Last February, American Oversight reported that at least 14 federal agencies had created no official guidance for when employees should — or shouldn’t — spend taxpayer money at President Donald Trump’s properties. In the more than a year since, we have received multiple responses to additional requests that paint the same picture of ethical indifference. One such response from the Secret Service itself claimed the agency had no records that could show total spending at Trump properties — even though public reporting has repeatedly indicated otherwise.
These responses to American Oversight’s Freedom of Information Act requests are particularly concerning given the significant press coverage over the past year regarding payments to Trump-owned businesses, from thousands of dollars in Secret Service spending to the multiple visits Air Force crews made to the president’s Turnberry resort in Scotland.
The total amount of taxpayer money that has been spent at Trump Organization properties isn’t fully known — that’s what American Oversight and other watchdogs have been investigating for the past three-plus years. Recent reporting from the Washington Post found that the Secret Service was charged as much as $650 per night while accompanying the president on his frequent trips to his Mar-a-Lago golf resort, and $17,000 a month to rent a cottage at Trump’s New Jersey club. And in November, the group Property of the People obtained records showing that the agency had spent more than $250,000 at Trump businesses in just the first five months of the administration.
American Oversight had filed a FOIA request with the Secret Service back in August 2018 for records sufficient to show total agency spending at Trump-owned businesses. We finally received a response in January 2020 in which the agency claimed that no such records could be located. Of course, we knew there were at least some documents existed that were responsive to our request — Property of the People had published them just two months before.
That the Secret Service failed to conduct an adequate search is apparent not just from its failure to provide those documents, but also from the fact that the agency only looked for records of spending at the Trump National Golf Club in Potomac Falls, Va. (our request was for all Trump properties) and only looked for records up to Sept. 5, 2018 (more than 16 months before sending its response). American Oversight has appealed this FOIA response and is asking that the Secret Service go back, try again, and conduct a more thorough search for records that clearly must exist.
That’s not the only troubling response we’ve received from the Secret Service in the past half a year. The agency also has said it had no records responsive to a request we’d sent back in April 2017, asking for Secret Service contracts or memoranda of understanding with Trump-owned properties. Given how much taxpayer money was being spent at the president’s clubs, the fact that there existed no official agreements related to that spending is either suspicious or alarming (or both).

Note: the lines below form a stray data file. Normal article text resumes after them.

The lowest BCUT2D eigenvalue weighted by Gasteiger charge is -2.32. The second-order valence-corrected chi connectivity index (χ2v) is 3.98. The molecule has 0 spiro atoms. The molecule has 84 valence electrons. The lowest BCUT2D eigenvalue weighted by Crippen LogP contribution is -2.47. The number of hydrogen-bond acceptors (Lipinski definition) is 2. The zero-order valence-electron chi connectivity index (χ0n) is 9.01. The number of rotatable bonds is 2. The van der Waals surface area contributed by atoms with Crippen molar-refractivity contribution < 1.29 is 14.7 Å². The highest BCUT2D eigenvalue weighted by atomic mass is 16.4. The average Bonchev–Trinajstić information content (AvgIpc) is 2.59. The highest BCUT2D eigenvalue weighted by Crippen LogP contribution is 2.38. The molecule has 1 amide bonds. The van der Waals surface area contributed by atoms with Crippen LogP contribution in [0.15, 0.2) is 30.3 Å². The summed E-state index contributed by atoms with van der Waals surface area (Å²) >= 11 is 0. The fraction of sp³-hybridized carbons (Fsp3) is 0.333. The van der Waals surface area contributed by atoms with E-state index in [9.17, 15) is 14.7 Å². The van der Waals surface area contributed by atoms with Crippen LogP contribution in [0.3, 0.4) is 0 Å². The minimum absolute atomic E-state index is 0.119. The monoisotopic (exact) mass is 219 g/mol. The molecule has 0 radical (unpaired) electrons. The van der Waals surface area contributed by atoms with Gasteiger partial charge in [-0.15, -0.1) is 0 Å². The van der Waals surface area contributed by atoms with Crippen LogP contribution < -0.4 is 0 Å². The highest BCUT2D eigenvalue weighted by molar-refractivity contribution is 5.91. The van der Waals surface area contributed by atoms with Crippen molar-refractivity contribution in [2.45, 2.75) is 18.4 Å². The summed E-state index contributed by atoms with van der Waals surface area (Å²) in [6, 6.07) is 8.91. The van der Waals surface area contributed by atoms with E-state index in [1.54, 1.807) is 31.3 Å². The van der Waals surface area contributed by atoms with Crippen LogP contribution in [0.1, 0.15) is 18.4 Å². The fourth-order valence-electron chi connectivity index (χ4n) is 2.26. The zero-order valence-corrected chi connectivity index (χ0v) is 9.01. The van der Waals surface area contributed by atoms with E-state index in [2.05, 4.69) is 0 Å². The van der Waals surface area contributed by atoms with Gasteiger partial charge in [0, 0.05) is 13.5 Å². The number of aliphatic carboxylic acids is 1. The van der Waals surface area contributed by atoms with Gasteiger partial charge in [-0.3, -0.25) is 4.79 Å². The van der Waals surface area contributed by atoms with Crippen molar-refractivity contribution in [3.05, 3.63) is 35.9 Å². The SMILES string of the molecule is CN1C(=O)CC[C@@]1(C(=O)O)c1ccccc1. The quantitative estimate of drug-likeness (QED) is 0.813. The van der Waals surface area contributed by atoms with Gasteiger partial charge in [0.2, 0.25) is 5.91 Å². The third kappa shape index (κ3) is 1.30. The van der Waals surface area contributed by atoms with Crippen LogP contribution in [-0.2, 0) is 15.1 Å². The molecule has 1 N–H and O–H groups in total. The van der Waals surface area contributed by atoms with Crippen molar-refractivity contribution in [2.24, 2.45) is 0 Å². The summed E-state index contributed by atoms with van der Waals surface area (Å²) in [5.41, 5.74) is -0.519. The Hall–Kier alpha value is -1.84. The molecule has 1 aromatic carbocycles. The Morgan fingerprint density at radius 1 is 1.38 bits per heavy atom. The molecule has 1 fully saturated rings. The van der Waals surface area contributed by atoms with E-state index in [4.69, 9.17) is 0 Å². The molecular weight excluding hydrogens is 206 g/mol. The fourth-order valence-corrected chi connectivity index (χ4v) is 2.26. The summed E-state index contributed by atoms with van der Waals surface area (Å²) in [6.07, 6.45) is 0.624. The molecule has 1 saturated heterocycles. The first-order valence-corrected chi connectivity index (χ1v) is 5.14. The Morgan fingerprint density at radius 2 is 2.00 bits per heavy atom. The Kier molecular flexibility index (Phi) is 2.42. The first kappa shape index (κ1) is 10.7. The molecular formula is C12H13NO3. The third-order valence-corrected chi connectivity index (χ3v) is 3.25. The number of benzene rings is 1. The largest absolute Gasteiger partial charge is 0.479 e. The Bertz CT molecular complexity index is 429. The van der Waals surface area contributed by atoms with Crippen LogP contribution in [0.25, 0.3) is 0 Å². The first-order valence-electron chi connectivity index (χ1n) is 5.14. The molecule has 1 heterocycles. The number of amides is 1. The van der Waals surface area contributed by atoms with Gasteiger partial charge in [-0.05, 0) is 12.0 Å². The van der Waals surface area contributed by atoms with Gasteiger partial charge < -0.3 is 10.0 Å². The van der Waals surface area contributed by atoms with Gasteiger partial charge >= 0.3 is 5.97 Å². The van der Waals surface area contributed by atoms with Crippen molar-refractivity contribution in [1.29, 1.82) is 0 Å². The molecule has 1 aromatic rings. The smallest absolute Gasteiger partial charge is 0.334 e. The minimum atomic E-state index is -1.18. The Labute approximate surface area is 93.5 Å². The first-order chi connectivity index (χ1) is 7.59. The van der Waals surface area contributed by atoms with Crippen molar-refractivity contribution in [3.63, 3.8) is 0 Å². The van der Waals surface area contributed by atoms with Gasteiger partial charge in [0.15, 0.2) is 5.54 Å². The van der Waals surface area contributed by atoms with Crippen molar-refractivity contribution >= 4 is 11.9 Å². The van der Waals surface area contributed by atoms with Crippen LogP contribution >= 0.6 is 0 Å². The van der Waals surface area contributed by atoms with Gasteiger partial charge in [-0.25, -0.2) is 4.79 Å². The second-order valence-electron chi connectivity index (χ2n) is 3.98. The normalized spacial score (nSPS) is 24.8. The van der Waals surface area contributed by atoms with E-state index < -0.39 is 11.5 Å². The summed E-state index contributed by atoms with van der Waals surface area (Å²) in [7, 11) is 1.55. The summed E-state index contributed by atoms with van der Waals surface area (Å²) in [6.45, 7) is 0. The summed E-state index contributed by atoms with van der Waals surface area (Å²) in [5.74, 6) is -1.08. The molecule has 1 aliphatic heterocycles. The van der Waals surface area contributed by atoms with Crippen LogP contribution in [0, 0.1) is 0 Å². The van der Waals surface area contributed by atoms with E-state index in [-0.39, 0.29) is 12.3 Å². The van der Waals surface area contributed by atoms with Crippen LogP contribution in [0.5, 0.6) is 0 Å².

Similarly, the Navy and the U.S. Marine Corps also indicated it still had no ethics guidance for spending money at Trump properties — even after all the press coverage of members of the military staying at Turnberry. Similar “no records” responses came from the Environmental Protection Agency, the Small Business Administration, and various offices within the Department of Labor. We did receive one page from the General Services Administration showing a few expenses at the Trump International Hotel in Washington, DC, but the names on the spreadsheet were redacted.
But it’s not just the U.S. Constitution’s presidential emoluments clause, which prohibits the president from receiving any profits or gain from the government other than a salary, that remains at issue. We’re also investigating the Trump administration’s potential violations of the foreign emoluments clause, which prohibits federal officials from profiting off foreign governments. The frequent stays by foreign dignitaries at Trump hotels are of particular concern, as are foreign governments’ leases at Trump World Tower in New York.
American Oversight sued the State and Justice Departments last year for information on those leases, and received a number of records of State Department approvals for leases to representatives of countries including Saudi Arabia, Iraq, Greece, Kuwait and Qatar. But as for any legal analyses related to how such lease approvals impact the foreign emoluments clause, both the State Department and the Justice Department’s Office of Legal Counsel said they could locate no such records.
So long as the apparent administration-wide indifference to how to ethically handle the president’s conflicts of interest persists, so will American Oversight’s investigation into Trump’s unprecedented profiting off public service.
Part of Investigation: